Outside of hockey, one of my favorite things to do is practice yoga. The lockout has allowed me to practice more, since there’s been no need for me to blow it off to get home or to Madison Square Garden in time for opening faceoff.
When I attended class this past Thursday, the instructor opened practice talking about new year’s resolutions and how we tend to make ones to correct things that are “bad” about ourselves. She suggested looking at the good, positive things from 2012 that we’d maybe like to keep going into 2013.
Lord knows for the NHL, there’s one big, screaming “bad” that has eclipsed all the good that’s happened. As the NHL and NHLPA prepare are getting together not far from where the ball will drop, a reflection on some of the positives that the Rangers gave their fans in 2012.
January, 2012 – A Salute To The New Year
HBO’s 24/7 Road to the Winter Classic was just the appetizer for the main event. The Rangers made their Winter Classic debut on January 2nd against the Philadelphia Flyers. A benched Ilya Bryzgalov and his Thermos received most of the pregame attention, but the Rangers had a little drama of their up their sleeve. Marc Staal, who’d been sidelined all season with concussion symptoms, made his season debut in the event.
Down 2-0, the Rangers evened the score when Mike Rupp netted 2 of his own, causing a stir with his Jagr-esque salute celebration. Brad Richards would make it 3-2. It looked like the Rangers would emerge victorious until, with 22 seconds remaining, the referees awarded Danny Briere a penalty shot after Ryan McDonagh closed his hand on the puck in a crease scramble. As he did so many times, Henrik Lundqvist came up huge, stoning Briere and preserving the win for the Rangers. Not a bad way to kick off a new year.
The Rangers would wind up finishing the season a perfect 6-0 against the Flyers.
February, 2012 – “We Don’t Want You!”
The Columbus Blue Jackets’ ship sank long before the calendar flipped to 2012. General Manager Scott Howson coming out and telling the world captain Rick Nash asked for a trade made it seem a fait accompli that he would be moved.
When a big-name, big-ticket item hits the market, it doesn’t take long for the Rangers to surface as a destination. They were on the list of teams Nash would waive his no-trade clause for, and rumors began to swirl that Howson was asking for a huge return for the face of his franchise.
February 19th, days before the trade deadline, Nash and company played the Rangers at Madison Square Garden. If you’ve ever been to a game at the Garden, you know Rangers fans are not ones to keep their opinions to themselves. Fueled by either displeasure with the rumored players/prospects price tag, his hefty contract, a dislike of his playing style, or some combination, the Garden Faithful let their opinion about the rumors be heard, loud and clear:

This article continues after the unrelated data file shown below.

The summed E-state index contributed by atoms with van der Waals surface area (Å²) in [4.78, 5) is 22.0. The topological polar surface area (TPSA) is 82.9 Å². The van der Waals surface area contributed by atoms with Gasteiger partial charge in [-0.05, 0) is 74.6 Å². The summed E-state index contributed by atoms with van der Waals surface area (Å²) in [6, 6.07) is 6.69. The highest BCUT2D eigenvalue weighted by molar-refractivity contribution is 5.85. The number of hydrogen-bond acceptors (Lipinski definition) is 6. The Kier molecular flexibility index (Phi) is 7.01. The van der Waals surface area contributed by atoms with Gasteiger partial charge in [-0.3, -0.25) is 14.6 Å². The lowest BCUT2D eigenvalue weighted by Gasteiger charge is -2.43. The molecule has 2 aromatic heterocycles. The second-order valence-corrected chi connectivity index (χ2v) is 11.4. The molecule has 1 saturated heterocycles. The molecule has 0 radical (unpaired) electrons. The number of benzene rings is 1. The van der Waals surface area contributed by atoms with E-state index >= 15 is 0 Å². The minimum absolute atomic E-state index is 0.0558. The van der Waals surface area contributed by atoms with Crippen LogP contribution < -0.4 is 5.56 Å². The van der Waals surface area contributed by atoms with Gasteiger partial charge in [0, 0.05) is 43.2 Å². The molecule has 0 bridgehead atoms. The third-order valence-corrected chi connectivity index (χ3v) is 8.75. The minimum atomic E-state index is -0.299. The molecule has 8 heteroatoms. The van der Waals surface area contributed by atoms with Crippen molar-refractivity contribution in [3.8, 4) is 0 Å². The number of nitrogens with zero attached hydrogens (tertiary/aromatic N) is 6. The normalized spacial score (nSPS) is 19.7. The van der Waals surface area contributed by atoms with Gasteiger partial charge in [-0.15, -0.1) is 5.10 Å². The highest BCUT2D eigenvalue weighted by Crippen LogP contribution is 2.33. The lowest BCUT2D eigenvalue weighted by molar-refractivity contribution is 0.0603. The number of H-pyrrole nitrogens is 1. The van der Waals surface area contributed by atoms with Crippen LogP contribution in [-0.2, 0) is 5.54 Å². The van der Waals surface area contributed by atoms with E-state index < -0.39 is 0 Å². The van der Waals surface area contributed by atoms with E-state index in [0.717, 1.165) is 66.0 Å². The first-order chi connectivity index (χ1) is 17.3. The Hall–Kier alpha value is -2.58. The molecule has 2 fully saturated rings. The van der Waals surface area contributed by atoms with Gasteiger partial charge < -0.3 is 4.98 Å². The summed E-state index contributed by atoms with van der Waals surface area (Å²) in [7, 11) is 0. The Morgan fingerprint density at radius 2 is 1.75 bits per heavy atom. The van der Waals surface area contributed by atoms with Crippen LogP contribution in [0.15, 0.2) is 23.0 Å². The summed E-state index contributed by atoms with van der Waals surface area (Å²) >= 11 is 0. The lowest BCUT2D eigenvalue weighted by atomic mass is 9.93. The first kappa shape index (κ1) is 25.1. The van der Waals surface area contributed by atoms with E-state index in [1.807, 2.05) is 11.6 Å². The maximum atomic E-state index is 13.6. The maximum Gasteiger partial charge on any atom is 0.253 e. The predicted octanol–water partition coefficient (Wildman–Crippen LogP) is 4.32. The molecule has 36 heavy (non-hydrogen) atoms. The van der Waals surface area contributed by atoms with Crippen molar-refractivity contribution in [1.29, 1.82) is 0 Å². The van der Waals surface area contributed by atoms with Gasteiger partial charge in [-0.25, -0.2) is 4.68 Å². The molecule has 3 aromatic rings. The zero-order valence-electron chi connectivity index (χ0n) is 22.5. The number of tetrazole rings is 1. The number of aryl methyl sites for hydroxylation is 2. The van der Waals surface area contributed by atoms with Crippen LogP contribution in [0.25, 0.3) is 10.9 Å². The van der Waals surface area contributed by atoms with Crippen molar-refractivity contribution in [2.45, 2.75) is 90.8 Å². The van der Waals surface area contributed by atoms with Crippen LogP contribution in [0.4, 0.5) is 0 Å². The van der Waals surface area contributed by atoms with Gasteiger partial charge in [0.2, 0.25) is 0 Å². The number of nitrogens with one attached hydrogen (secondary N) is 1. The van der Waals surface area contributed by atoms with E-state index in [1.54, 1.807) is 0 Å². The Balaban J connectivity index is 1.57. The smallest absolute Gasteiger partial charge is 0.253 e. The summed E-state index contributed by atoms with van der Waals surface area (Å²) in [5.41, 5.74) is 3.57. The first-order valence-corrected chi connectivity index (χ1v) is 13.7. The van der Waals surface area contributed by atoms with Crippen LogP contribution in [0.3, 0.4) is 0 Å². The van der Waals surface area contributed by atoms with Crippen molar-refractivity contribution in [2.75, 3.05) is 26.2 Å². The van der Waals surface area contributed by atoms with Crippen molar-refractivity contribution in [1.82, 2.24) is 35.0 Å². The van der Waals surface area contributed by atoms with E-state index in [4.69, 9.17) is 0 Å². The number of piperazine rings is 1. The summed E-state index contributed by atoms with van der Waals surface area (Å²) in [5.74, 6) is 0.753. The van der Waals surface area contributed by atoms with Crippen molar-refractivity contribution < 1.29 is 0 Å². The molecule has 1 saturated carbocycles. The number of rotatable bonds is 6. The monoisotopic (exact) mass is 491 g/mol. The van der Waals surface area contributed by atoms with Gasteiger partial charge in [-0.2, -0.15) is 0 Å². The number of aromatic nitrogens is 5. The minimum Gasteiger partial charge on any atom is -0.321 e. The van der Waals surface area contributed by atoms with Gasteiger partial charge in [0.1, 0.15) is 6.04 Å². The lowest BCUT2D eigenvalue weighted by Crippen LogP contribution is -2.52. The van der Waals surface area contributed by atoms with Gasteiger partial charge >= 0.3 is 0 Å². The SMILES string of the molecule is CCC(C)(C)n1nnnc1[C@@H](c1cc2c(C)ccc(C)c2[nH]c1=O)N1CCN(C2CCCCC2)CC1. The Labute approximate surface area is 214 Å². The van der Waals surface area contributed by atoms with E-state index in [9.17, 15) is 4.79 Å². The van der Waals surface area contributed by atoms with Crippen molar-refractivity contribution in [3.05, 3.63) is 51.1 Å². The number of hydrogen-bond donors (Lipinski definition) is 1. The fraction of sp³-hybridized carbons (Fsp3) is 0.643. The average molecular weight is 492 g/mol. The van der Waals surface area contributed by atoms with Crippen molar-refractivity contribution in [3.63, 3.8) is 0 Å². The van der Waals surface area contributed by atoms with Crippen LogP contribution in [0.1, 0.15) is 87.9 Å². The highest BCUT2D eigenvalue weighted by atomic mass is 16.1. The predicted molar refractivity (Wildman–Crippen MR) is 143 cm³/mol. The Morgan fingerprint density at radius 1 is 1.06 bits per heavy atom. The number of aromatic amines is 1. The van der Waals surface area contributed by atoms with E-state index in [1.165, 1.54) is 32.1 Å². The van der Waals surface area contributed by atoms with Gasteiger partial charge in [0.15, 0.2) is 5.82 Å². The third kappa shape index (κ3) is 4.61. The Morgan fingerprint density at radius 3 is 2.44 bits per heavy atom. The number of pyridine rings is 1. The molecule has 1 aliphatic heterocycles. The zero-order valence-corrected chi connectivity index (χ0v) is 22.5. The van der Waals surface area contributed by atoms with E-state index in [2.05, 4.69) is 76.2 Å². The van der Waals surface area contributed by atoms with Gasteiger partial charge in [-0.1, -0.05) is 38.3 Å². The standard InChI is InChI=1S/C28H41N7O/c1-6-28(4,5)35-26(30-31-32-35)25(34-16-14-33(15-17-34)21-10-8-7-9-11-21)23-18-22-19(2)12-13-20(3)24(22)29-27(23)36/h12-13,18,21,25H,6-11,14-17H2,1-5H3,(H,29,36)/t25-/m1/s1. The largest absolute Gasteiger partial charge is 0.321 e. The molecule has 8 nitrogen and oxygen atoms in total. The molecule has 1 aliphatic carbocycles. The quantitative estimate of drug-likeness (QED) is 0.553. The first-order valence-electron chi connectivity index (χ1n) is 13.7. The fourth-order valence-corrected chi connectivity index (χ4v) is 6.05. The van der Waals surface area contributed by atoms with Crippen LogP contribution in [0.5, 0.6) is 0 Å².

“We don’t want you! We don’t want you!”
Nash would respond with a late 3rd period goal to tie the game at 2-2. Derek Stepan would end the game 22 seconds into overtime.
Eight days later, the trade deadline came and went without the rumored blockbuster deal happening. Glen Sather, who has proven himself quite the shrewd trade-maker, did not give up the farm to add more offense. John Scott would be the lone deadline-day acquisition. Instead of giving up the farm, this group of Rangers that had climbed to the top of the Eastern Conference, would be given a chance to see how far it could go.
April, 2012 – Playoff Hockey Hits The Big Apple
In the waning days of the regular season, the Rangers had to fend off the Pittsburgh Penguins and Flyers for Atlantic Division and Eastern Conference supremacy. For the first time since their 1994 Stanley Cup year, they finished first in the conference and secured home ice advantage for at least the first three rounds of the playoffs. While the other local professional sports teams secured back (and front) pages, the Rangers quietly compiled their 109-point regular season.
Then, as if someone turned on the Broadway lights, hockey suddenly existed in New York City. On April 11th, a 21-foot Stanley Cup fountain was set up in Times Square to mark the launch of the playoffs. Powered by New York City tap water, it gave visitors the chance to “drink from the Cup” themselves. From Times Square down to 31st Street, Manhattan was awash in Rangers colors as fans anticipated the start of Game One of the Eastern Conference Quarterfinals against the eighth-seeded Ottawa Senators.
Underground, even the Metropolitan Transit Authority caught a case of Stanley Cup playoff fever. The “S” subway shuttle that runs between Grand Central Station and Times Square found itself decked out in red, white and blue inside and out, splashed with images of the players.
The Senators proved to be far more pesky than some anticipated. The series got chippy between the teams quickly. After being pushed around in Game 1 by the Rangers, the Senators inserted Matt Carkner into the lineup, seemingly for the sole purpose of whaling on Brian Boyle. The act that got Carkner a 1-game suspension. Carl Hagelin was suspended 3 games for a game 2 hit that concussed Daniel Alfredsson. Chris Neil would concuss Boyle in Game 5. Craig Anderson practically matched Lundqvist save-for-save. With the Rangers on the brink of elimination with a Senators’ 2-0 Game 5 victory, the Blueshirts answered the bell with a Game 6 road win. At the Garden, anxiety would turn to jubilation in the waning seconds of game 7, as they wrapped up the series with a 2-1 win. Next up in the Eastern Conference Semifinals: their recent playoff nemesis, the Washington Capitals.